On Dec. 12, 2015, 196 countries committed to adopting the Paris Agreement, an agreement between nations to dedicate efforts towards reducing global greenhouse gas emissions.
The goal of the agreement, ultimately, was to slow the rate of global warming — more specifically, to prevent the earth from reaching 2 degrees Celsius (3.6 degrees Fahrenheit) above pre-industrial levels. It is already 1 degree Celsius above those levels. Because of the potentially devastating implications for island nations due to rising sea levels accompanying global warming, Ari Shapiro from NPR reported that representatives from some of those areas even took on the slogan “1.5 to stay alive” — advocating for limiting the rise to 1.5 degrees rather than 2. Just over a year ago, on Earth Day 2016, the United States and dozens of other nations signed the Accords.
Yesterday, President Donald Trump announced that the U.S. would withdraw from the agreement.
We’ve written this kind of editorial before. We bemoaned Trump’s detrimental lack of regard for the environment all the way back when he proposed to cut nearly a third of the EPA’s budget. We shouted into the void about choking air pollution, violent weather and the bleaching of the Great Barrier Reef.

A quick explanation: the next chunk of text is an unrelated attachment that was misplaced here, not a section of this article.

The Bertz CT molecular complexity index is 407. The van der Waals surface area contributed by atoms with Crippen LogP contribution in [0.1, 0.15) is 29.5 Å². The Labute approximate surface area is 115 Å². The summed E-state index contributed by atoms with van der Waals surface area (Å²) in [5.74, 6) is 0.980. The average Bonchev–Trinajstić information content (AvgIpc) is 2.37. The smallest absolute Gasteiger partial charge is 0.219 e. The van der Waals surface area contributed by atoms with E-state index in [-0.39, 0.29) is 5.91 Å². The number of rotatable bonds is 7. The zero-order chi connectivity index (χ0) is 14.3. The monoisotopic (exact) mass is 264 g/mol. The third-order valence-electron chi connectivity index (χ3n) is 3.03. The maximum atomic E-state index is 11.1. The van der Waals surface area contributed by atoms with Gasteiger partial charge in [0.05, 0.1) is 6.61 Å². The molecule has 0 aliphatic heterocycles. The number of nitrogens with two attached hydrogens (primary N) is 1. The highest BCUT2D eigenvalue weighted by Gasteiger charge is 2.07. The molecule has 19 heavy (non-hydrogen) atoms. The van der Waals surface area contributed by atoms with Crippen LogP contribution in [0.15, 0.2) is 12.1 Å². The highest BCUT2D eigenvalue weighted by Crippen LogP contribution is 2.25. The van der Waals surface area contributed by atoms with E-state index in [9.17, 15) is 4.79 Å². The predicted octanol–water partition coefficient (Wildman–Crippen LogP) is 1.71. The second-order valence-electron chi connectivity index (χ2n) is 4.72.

There’s no point in rehashing all of that again. Don’t get us wrong — those problems are looming as heavily as they ever were — but Trump’s withdrawal from the agreement presents a new, ugly problem. When he proposed cuts to the EPA, he made America look idiotic to a lot of Americans. But yesterday, when he withdrew from a global pact intended to further the greater good of the human race, he made America look idiotic to the entire developed world.
Our country, with the flick of one small wrist, just bowed out of the only international climate change agreement ever established. You know who didn’t back out? China. Russia. North and South Korea. By withdrawing from this collective, Donald Trump has not only disregarded the potentially devastating consequences of climate change, but he has also sacrificed yet another piece of leadership that afforded America the status of global superpower.
How many pieces do we have left?